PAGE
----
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  • May 03, 2019

Obituary: Michael Wolf (1954–2019)

MICHAEL WOLF passed away on April 24 at the age of 64. Copyright Gerrit Schreurs. Courtesy Flowers Gallery, London.

On April 24, German photojournalist Michael Wolf, famous for documenting Hong Kong’s dense architecture and its people, passed away in his sleep at his home on Cheung Chau island, aged 64. His gallery representative Sarah Greene, of Hong Kong's Blue Lotus Gallery, and his studio manager Pierfrancesco Celada announced his death.

Born in 1954 in Munich, Germany, Wolf grew up in Europe and North America. He briefly attended the North Toronto Collegiate Institute and University of California, Berkeley before completing a degree in visual communications at the Folkwang University of the Arts in Essen. There, he studied under the self-taught photographer Otto Steinert. In 1994, Wolf moved to Hong Kong as a contract photographer for Stern magazine.

In 2003, Wolf began collecting toys from second-hand stores and flea markets across the California coast that were “made in China,” amassing almost 20,000 of them. He fixed these toys onto a wall to create an installation that also features photographs of toy factory workers in China and titled the work The Real Toy Story (2004). The project earned him the World Press Photo Award in 2005. In 2010, he won the same award for the second time for his “Tokyo Compression” (2010) photograph series, portraying the faces of salarymen and women on their subway commute to work during rush hour, most with their features pressed up against the glass. Greene said that the significance of his work was highlighted by his “intensity,” often achieved through his “obsessive collecting” and his desire to photograph the same subjects over and over again until he felt the project was complete. Wolf often worked on his photographic projects for years before publishing them in his books.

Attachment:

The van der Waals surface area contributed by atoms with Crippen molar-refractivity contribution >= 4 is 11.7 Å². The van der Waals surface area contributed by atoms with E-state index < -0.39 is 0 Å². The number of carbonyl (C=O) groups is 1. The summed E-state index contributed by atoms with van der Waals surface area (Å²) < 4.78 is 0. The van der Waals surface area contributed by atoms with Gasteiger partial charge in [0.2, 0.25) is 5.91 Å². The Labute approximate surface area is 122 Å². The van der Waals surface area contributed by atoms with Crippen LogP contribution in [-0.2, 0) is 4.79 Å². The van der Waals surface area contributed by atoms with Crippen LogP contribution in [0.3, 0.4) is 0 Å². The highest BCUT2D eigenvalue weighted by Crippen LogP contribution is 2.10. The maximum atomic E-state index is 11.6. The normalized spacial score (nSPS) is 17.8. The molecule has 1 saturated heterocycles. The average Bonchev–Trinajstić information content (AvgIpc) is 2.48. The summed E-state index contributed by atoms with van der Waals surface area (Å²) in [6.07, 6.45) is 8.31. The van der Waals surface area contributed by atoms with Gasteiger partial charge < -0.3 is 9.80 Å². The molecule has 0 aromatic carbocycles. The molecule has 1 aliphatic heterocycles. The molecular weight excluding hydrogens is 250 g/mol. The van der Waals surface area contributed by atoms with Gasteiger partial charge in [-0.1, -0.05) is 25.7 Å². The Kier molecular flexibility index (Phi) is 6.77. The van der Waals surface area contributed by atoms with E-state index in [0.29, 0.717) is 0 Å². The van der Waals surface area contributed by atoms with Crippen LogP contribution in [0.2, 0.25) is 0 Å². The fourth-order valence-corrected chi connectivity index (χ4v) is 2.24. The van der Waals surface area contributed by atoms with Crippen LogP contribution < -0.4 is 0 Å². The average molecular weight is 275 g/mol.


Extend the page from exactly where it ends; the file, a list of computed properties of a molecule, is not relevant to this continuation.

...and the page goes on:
Wolf photographed many cities, but he is perhaps best known for his images of Hong Kong, where he treats vertical tower blocks and public housing as patterns or abstractions, such as in “Architecture of Density” (2003–2014) which depicts a claustrophobic cityscape. He was acutely sensitive to his environment, paying special attention to in-between spaces. Explaining his relationship with the city, he has said: “The globe of the world turned in my head, and I stopped at many places and none of them somehow resonated. And at the very end I stopped in Hong Kong and everything in me said, ‘Yes.’” His final series,“Cheung Chau Sunrises” (2017–19), is collected in a photobook published by Blue Lotus Gallery in February.

Pamela Wong is assistant editor of ArtAsiaPacific.

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